Hardwood Floors: Replacing vs. Refreshing them –
Spring is on it’s way, and it reminds us all that things can be made new again. Sometimes that means refreshing your hardwood floors. After all, according to Architectural Digest, the biggest reason homeowners refinish or replace hardwood is for aesthetic reasons, not because there’s something “wrong” with them.
So whether you’ve just bought a new home, or you simply want to update your floors to take advantage of new trends in color and design, updating your floors is a great way to update your home.
Fortunately, hardwood is the most versatile and resilient of all hard surface products. So updating them could be as simple as changing the color, the texture, or the finish. All of which can be done relatively quickly, without tearing out your existing floors. And at about half the cost of replacing them!
If you are looking for new floors altogether, be sure to check out our Complete Guide to Hardwood, where you’ll find out what is trending, what’s not, and what kind of hardwood best suits your lifestyle.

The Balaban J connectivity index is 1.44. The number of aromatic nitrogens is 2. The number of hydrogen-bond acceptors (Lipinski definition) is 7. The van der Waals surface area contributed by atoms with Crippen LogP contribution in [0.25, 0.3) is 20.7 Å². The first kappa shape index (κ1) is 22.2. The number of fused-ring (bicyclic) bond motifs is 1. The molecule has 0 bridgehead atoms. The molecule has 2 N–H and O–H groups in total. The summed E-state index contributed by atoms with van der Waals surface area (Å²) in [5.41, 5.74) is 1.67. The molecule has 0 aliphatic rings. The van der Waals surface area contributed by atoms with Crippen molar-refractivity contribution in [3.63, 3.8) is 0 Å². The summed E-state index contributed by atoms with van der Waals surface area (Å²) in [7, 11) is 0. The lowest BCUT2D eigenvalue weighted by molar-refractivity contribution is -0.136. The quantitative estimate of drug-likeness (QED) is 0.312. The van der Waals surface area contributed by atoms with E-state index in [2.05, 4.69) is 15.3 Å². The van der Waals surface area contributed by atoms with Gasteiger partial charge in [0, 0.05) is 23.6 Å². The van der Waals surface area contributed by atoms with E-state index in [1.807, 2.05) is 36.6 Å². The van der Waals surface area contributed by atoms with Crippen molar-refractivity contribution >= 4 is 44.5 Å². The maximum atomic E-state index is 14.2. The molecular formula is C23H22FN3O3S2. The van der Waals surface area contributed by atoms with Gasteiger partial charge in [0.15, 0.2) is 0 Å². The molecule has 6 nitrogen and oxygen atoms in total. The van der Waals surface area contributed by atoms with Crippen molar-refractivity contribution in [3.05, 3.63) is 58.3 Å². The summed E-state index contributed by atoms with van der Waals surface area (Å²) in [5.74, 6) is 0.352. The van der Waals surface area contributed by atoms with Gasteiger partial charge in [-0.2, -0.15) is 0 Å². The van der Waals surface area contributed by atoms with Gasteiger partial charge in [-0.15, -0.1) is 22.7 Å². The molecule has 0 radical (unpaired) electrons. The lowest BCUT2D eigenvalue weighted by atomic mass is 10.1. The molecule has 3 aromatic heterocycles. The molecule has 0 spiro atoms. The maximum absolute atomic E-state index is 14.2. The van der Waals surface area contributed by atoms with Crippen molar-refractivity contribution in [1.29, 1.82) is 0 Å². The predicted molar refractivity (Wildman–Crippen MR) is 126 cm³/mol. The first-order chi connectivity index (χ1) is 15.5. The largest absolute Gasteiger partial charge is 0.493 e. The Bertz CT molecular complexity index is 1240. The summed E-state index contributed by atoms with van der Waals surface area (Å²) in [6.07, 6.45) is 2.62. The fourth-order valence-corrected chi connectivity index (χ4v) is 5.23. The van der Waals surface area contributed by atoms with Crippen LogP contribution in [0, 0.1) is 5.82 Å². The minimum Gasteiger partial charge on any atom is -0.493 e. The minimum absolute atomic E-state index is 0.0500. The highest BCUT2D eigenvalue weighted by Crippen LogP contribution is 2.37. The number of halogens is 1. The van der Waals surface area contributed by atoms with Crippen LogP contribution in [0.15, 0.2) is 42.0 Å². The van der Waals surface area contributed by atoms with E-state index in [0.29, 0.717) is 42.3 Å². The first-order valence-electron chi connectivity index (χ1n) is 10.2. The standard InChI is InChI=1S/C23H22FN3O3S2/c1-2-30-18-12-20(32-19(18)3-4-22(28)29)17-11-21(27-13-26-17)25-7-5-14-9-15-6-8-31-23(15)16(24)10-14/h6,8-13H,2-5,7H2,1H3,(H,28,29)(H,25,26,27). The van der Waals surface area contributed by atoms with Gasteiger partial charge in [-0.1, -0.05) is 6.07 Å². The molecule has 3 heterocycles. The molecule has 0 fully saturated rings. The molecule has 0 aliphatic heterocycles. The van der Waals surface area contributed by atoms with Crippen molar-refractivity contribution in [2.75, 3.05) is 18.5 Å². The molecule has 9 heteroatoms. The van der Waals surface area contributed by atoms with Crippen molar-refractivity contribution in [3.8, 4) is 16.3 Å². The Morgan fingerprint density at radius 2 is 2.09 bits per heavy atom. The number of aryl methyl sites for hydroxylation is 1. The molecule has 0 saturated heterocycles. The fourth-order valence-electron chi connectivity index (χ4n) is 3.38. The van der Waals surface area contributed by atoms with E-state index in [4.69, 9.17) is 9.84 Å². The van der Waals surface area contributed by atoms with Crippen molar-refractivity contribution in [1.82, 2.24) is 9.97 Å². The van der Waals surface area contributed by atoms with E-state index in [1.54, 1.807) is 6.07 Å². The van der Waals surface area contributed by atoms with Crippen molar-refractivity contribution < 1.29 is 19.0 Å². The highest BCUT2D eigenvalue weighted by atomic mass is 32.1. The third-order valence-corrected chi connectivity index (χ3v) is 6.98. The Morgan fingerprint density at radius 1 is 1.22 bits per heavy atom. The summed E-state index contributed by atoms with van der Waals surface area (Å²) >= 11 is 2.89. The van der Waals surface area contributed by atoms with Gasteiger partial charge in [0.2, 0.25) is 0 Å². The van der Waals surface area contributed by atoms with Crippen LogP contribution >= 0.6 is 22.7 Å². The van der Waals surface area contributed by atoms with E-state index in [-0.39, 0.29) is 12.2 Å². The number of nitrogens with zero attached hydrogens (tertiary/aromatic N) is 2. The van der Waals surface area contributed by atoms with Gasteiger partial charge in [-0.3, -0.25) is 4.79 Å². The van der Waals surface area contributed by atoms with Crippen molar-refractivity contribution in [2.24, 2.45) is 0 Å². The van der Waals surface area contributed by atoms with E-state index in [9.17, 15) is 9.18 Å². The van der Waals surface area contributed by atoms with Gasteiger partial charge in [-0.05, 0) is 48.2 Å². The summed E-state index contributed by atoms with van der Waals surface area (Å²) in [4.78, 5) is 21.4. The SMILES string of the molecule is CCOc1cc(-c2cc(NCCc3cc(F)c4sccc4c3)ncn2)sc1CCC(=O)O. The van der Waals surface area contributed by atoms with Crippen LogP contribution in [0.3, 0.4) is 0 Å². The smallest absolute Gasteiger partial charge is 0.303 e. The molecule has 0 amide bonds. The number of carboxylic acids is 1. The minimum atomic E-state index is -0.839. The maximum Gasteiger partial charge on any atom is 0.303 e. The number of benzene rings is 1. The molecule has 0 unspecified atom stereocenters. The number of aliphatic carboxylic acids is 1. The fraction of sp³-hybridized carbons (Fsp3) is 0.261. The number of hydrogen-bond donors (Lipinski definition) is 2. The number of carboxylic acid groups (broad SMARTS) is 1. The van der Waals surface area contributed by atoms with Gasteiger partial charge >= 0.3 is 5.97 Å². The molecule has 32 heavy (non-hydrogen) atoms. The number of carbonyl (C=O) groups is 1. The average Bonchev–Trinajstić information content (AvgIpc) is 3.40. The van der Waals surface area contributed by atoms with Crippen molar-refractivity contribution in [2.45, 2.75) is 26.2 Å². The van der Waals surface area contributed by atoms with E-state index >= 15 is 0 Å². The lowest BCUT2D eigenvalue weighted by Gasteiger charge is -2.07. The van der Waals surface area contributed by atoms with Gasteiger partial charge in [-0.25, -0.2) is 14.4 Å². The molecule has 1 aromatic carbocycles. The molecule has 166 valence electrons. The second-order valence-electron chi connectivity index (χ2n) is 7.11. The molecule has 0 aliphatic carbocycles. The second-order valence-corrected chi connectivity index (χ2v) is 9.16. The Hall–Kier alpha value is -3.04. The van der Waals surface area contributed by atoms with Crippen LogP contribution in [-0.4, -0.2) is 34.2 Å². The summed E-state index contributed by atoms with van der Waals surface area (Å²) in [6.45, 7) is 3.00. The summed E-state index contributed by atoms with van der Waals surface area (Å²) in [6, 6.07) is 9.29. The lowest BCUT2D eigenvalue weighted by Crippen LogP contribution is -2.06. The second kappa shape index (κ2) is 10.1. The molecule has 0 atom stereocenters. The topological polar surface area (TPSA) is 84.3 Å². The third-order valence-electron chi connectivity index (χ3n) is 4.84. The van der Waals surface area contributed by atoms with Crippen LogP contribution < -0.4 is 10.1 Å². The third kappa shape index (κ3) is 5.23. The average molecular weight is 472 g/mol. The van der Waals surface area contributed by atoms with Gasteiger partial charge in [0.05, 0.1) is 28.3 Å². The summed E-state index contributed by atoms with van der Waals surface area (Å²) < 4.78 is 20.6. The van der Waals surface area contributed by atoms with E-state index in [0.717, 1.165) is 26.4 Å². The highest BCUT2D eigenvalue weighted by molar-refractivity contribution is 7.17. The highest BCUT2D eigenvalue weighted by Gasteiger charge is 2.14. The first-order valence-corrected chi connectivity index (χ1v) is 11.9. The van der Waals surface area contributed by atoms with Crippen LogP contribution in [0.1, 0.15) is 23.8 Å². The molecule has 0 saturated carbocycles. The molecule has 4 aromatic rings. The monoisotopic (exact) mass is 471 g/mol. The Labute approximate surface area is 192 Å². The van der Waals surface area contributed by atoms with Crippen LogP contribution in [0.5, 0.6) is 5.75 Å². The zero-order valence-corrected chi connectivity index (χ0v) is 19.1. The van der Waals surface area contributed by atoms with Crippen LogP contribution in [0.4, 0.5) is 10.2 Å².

How to Change the Color of Your Existing Hardwood Floor
Changing the color of your hardwood floor means changing the stain you have on it. Going from a light stain to a dark is simple. You choose the precise color and hue you want, whether modern grey or the soothing cocoa-purple of walnut, burnt umber of mahogany or something all your own. The refinishing team will do the rest.
If you want to go from dark to light, though, the process is a bit more involved.
“A dark stain gets impregnated deep into the wood grain,” says Rudy Hassid, National Wood Flooring Association inspector and owner of Floortex Design. “When a floor is very old, the stain often penetrates even deeper, so deep in some cases that we would need to take extra steps to remove the dark hues before we can re-stain.”
Before re-staining can begin, the old, dark shades must be sanded away. And that means the surface layer will be sanded down up to an 1/8 of an inch. In some cases, the floor may need to be bleached to remove the residual, dark stain that has seeped deep within the wood.
But don’t worry, hardwood floors can be sanded multiple times, especially those in older homes, where the wood tends to be thicker.
Once the floor is sanded (and bleached if needed), your hardwood specialist applies the stain of your choice. He can also apply surface affects, such as distress for a vintage look, hand scraped for a farmhouse feel. Or he can sand it to a smooth classic texture. All designed to achieve the specific look and feel you envision.
Finally, your flooring specialist will apply a finish to complete the look. You can choose from more than a half dozen finishes (from high gloss to a warm and soothing matte).
To learn more about the various affects and finishes you can apply to your floor, download our free Guide to Hardwood Flooring.